The court also rejected the intervenor’s argument that tribal cultural resource protections under Assembly Bill 831 should be applied to the project even though they were enacted after the project application was submitted.

The City Is Not Exempt from SB 35

The city also argued that applying SB 35 would impermissibly interfere with the city’s “home rule” authority over historic preservation and the city was therefore exempt from SB 35.  To determine whether a matter comes within a charter city’s home rule authority, courts analyze four issues: whether the city ordinance at issue regulates an activity that can be characterized as a municipal affair; whether there is an actual conflict between local and state law; whether the state law addresses a matter of statewide concern; and whether the law is reasonably related to resolution of that concern and narrowly tailored to avoid unnecessary interference in local governance.  All parties and the court agreed that local historic preservation is a municipal concern, and the city’s landmark preservation ordinance is in a direct conflict with SB 35.  The legislative history and intent of the state housing laws in general, and SB 35 in particular, as well as applicable case authority, indicate that access to affordable housing is a matter of statewide concern.

The city argued that the statewide interest in housing does not automatically translate into a statewide interest in eliminating local agency authority of landmark designation.  The court rejected this framing of the issue and explained that the constitutionality of section 65913.4 does not turn on there being a statewide interest in limiting local historical preservation authority, but rather on whether the statewide interest in increasing affordable housing sufficiently justifies the legislation’s impact on that authority.  The relevant question, therefore, is whether the statute is reasonably related to resolving the statewide interest it addresses and does not unduly interfere with the city’s historical preservation authority.  The court answered the question with a “yes” based on the long history of legislative attempts to address the state’s housing crisis and frustration with local governments’ interference with that goal, and the highly subjective nature of historical preservation.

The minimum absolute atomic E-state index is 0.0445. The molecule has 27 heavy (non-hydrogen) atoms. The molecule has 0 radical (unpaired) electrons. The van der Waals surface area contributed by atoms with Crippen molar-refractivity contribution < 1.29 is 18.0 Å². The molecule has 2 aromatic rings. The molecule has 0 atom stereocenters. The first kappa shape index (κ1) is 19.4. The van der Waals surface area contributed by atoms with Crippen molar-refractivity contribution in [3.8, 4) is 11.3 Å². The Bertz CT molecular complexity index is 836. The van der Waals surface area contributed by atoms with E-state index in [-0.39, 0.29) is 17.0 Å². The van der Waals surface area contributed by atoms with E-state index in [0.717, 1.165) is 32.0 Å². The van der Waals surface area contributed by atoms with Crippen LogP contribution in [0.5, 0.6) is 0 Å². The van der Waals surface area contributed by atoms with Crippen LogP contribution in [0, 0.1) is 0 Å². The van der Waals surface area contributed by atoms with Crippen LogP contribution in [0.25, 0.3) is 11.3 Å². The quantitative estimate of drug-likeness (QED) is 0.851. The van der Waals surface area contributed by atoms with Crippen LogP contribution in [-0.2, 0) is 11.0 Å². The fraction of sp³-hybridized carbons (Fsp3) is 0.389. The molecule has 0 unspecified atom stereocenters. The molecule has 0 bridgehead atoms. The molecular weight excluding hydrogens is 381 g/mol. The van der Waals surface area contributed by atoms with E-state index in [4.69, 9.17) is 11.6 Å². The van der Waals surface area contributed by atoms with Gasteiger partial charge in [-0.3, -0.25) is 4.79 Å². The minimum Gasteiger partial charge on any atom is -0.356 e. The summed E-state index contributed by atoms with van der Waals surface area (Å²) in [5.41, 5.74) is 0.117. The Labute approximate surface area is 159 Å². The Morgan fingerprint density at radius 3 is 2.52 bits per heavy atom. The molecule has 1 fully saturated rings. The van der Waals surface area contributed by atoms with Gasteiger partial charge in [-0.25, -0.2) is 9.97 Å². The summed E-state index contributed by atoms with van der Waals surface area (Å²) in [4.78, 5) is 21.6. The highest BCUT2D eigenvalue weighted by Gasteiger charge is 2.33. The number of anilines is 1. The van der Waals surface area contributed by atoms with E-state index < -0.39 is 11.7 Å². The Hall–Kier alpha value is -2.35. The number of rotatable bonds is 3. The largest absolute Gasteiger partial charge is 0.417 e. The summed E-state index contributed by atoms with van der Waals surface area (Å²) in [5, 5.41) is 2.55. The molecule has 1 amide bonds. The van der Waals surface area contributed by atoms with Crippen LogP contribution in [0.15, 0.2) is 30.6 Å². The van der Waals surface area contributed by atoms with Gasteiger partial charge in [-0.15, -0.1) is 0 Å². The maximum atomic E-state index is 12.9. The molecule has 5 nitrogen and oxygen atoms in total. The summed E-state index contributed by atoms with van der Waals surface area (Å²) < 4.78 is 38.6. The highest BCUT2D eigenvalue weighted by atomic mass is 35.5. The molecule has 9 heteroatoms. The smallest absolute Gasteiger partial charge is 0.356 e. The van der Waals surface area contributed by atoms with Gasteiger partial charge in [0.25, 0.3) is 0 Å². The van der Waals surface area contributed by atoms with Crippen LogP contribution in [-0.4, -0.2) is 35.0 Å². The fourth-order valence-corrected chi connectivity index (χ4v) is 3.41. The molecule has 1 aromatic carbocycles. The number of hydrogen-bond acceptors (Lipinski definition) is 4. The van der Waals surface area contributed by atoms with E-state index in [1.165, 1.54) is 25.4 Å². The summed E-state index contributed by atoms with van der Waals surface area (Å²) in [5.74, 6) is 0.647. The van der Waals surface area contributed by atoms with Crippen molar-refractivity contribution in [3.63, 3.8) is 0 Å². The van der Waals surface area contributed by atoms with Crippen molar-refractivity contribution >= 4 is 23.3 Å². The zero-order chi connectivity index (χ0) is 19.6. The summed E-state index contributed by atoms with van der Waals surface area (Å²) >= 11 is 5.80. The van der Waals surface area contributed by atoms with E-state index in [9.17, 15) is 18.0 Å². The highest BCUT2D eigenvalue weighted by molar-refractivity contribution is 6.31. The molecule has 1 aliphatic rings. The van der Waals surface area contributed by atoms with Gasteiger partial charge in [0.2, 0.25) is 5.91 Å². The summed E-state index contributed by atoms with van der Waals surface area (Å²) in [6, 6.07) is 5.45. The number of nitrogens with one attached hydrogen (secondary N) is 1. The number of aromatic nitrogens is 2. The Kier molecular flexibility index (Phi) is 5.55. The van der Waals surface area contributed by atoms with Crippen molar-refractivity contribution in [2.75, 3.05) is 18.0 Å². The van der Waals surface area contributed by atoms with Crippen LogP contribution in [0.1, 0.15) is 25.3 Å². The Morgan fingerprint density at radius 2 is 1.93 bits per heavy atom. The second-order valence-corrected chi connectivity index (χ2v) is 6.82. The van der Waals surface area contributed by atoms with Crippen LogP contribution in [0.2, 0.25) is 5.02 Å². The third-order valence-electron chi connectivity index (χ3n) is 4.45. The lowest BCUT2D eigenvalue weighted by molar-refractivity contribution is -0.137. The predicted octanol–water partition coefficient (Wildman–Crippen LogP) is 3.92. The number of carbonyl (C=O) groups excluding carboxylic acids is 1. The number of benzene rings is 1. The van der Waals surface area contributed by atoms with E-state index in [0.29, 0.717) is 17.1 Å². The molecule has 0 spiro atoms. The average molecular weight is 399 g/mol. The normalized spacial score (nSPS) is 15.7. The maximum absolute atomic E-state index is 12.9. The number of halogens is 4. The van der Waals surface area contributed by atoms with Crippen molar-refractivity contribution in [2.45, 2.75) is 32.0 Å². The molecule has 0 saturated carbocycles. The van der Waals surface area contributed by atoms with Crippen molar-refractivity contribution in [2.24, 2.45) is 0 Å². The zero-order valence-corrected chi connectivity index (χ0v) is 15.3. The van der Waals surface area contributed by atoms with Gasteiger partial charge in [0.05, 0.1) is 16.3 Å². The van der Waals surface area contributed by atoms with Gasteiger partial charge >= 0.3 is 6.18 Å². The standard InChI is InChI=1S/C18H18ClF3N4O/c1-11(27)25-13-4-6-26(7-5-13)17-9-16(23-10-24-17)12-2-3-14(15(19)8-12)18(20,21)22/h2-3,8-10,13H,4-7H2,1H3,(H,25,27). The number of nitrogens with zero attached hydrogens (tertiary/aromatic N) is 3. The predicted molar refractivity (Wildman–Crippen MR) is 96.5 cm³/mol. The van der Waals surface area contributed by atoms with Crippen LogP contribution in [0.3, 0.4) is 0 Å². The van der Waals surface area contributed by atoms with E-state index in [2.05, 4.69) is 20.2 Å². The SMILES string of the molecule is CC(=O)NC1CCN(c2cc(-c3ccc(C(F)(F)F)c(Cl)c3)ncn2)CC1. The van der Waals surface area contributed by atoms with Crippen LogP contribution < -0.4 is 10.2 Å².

Similarly, as to the city’s argument that SB 35 interferes with its land use authority, the court held that the extent to which SB 35 interferes with local regulation of commercial uses appears to be fairly minimal, and incidental to the statute’s purpose of facilitating development of affordable housing.

The Court Ruled Against the City on Other Issues

Lastly, the court addressed whether SB 35 applies to mixed-use development.  The court followed the statute’s purpose, which is to expedite processing of affordable housing development, as well as the purpose of the state housing laws in general, and held SB 35 applies to mixed-use development.  The court also rejected the city’s argument that it could rely on its affordable housing ordinance to deny ministerial approval to a project providing 50 percent low-income housing because the city’s argument would frustrate the purpose of SB 35.  And, the court concluded the city’s traffic impact reason for denial, which was not specifically raised in the pre-denial letter required by SB 35 to be provided to the applicant, was waived.

[This alert does not constitute legal advice and no attorney-client relationship is created by viewing or responding to this alert.  Legal counsel should be sought for answers to specific legal questions.]